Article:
NEW YORK, June 21 (Reuters) - NovaStar Financial Inc. NFI.N, a subprime mortgage lender seeking a buyer, said on Thursday its residential lending unit agreed to pay $5.1 million to settle a federal class-action lawsuit accusing it of charging higher rates because of hidden fees it pays brokers.
The settlement removes a potential obstacle to a sale of NovaStar, an option the Kansas City, Missouri-based company said it was considering when it announced on April 11 that it would explore strategic alternatives.
In the settlement, NovaStar Mortgage Inc. agreed to includes $3.3 million to be paid to the roughly 1,600 class members, or just over $2,000 per person, plus $1.8 million for legal fees.
NovaStar said it did not admit wrongdoing, and settled to avoid further litigation costs.
In their December 2005 complaint filed with the U.S. district court in Tacoma, Washington, the plaintiffs argued that NovaStar hid “yield spread premiums” that it paid brokers for referring loans at higher rates than it might otherwise have charged.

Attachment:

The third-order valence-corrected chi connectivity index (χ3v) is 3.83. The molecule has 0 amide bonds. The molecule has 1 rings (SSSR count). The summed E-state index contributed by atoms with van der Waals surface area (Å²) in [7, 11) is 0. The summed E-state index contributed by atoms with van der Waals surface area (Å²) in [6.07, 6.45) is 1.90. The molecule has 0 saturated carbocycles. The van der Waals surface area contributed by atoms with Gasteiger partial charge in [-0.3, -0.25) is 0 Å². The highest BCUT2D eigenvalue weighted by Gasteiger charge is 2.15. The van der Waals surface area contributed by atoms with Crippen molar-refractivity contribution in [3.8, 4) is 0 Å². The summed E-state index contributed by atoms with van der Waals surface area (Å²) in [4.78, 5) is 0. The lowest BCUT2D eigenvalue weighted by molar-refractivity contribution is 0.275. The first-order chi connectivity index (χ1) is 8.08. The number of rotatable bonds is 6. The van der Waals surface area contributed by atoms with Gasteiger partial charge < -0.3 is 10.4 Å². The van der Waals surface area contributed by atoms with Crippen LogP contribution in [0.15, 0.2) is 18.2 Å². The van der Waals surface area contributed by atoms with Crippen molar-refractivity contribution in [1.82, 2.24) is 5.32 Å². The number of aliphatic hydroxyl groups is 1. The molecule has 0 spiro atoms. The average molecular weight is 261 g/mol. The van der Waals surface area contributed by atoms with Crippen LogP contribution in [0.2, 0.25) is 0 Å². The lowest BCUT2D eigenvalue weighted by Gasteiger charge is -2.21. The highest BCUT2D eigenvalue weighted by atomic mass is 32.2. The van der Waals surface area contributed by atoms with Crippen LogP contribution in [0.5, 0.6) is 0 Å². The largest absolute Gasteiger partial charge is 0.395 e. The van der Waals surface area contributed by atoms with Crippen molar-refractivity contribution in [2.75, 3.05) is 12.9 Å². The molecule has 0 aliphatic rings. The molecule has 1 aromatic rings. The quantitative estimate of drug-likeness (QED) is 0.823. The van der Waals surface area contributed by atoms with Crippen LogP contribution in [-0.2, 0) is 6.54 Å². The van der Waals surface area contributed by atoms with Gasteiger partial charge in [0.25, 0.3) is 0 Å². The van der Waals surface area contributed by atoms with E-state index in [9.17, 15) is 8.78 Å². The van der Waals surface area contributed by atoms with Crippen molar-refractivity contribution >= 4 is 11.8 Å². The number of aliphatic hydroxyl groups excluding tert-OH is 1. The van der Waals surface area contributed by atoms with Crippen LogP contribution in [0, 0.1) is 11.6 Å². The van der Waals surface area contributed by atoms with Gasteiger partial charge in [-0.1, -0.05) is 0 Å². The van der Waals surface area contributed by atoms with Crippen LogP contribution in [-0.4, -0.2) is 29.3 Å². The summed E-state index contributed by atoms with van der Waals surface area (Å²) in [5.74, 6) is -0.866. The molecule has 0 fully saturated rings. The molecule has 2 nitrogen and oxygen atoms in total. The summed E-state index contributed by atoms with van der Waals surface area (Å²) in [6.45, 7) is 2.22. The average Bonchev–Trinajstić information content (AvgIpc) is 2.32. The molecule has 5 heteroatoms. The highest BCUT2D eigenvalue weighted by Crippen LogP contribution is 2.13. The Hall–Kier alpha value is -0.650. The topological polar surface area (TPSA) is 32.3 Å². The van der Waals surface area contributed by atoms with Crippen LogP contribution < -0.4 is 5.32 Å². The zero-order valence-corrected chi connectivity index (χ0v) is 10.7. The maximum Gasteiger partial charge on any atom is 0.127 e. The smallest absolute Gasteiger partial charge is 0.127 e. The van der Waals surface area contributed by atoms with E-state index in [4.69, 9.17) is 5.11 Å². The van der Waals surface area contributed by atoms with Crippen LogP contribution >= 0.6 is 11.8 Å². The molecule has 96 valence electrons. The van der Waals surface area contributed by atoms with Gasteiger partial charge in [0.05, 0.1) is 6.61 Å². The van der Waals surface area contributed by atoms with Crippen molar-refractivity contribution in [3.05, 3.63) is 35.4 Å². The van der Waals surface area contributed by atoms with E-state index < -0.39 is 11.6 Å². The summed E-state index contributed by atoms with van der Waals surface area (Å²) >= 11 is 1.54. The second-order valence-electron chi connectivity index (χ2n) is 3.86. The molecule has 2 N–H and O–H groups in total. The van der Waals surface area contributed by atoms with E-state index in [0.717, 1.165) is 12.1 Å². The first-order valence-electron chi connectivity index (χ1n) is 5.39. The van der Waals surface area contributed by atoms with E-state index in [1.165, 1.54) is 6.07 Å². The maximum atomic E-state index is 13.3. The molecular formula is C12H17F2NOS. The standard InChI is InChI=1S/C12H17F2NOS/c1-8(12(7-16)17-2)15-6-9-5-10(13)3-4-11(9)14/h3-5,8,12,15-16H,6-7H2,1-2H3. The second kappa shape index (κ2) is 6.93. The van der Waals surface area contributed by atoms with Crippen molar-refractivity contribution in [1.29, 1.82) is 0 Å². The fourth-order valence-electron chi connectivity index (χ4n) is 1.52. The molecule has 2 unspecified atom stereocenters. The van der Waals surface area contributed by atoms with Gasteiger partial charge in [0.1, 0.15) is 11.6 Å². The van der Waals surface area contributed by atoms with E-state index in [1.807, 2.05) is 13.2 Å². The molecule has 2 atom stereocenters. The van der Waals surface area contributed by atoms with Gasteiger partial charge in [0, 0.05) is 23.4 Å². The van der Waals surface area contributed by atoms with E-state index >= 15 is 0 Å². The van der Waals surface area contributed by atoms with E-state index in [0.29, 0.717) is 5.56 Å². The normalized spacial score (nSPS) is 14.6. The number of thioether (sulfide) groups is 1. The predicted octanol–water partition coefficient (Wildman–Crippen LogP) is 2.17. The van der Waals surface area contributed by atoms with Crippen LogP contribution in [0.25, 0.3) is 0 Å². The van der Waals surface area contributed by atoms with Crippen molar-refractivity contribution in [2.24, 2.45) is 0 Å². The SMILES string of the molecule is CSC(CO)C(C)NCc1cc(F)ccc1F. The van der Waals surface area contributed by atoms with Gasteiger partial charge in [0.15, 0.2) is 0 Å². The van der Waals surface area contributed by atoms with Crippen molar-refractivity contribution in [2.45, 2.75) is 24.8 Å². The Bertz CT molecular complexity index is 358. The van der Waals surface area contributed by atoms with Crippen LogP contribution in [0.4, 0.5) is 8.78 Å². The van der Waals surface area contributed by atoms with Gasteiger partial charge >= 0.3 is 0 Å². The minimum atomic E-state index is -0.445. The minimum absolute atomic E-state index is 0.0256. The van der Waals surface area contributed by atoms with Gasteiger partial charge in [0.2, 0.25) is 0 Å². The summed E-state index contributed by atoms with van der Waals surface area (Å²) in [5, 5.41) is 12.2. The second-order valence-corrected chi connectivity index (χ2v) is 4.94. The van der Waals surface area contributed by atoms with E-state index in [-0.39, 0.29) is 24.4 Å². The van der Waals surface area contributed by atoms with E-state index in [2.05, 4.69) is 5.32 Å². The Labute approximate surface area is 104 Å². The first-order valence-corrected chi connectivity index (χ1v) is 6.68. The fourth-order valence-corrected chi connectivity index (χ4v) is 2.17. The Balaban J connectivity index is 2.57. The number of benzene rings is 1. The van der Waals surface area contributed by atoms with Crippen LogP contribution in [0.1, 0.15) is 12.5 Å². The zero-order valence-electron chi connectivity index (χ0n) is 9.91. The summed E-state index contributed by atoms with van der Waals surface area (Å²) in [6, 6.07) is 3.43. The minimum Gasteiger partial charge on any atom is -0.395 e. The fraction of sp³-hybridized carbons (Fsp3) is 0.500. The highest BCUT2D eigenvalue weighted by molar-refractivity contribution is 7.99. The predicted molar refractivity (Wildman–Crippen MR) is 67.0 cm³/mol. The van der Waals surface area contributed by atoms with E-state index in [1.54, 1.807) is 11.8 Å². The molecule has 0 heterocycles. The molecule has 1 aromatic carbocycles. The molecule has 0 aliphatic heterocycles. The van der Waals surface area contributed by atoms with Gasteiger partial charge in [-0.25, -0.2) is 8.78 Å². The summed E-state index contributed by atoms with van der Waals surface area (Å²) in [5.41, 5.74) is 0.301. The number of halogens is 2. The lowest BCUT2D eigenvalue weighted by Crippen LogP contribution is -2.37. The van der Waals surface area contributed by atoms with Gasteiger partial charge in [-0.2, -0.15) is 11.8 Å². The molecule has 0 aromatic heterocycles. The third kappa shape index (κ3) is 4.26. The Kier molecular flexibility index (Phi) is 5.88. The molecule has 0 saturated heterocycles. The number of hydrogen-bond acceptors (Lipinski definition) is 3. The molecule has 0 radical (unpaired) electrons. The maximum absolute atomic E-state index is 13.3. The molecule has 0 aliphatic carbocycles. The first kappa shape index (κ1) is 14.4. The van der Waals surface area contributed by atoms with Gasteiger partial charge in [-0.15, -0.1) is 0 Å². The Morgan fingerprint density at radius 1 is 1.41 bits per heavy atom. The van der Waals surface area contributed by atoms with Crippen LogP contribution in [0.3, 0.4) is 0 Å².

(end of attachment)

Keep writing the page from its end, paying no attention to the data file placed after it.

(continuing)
The plaintiffs contended that NovaStar did not disclose these fees until closing, when it was too late for borrowers to seek out better rates.
NovaStar maintained that its disclosures were appropriate, and that borrowers were not harmed because absent the yield spread premiums, they would have had to pay higher broker fees.
NovaStar lost $39.8 million in the first quarter, excluding a one-time gain. Dozens of providers of home loans to people with poor credit histories have found buyers, quit the industry or gone bankrupt in the last year as losses and defaults mounted.
Shares of NovaStar have fallen by nearly three-quarters from their 52-week high of $35.97 set last August 7, but nearly tripled since bottoming at $3.25 on March 13. They closed Thursday down 23 cents at $9.43 on the New York Stock Exchange.
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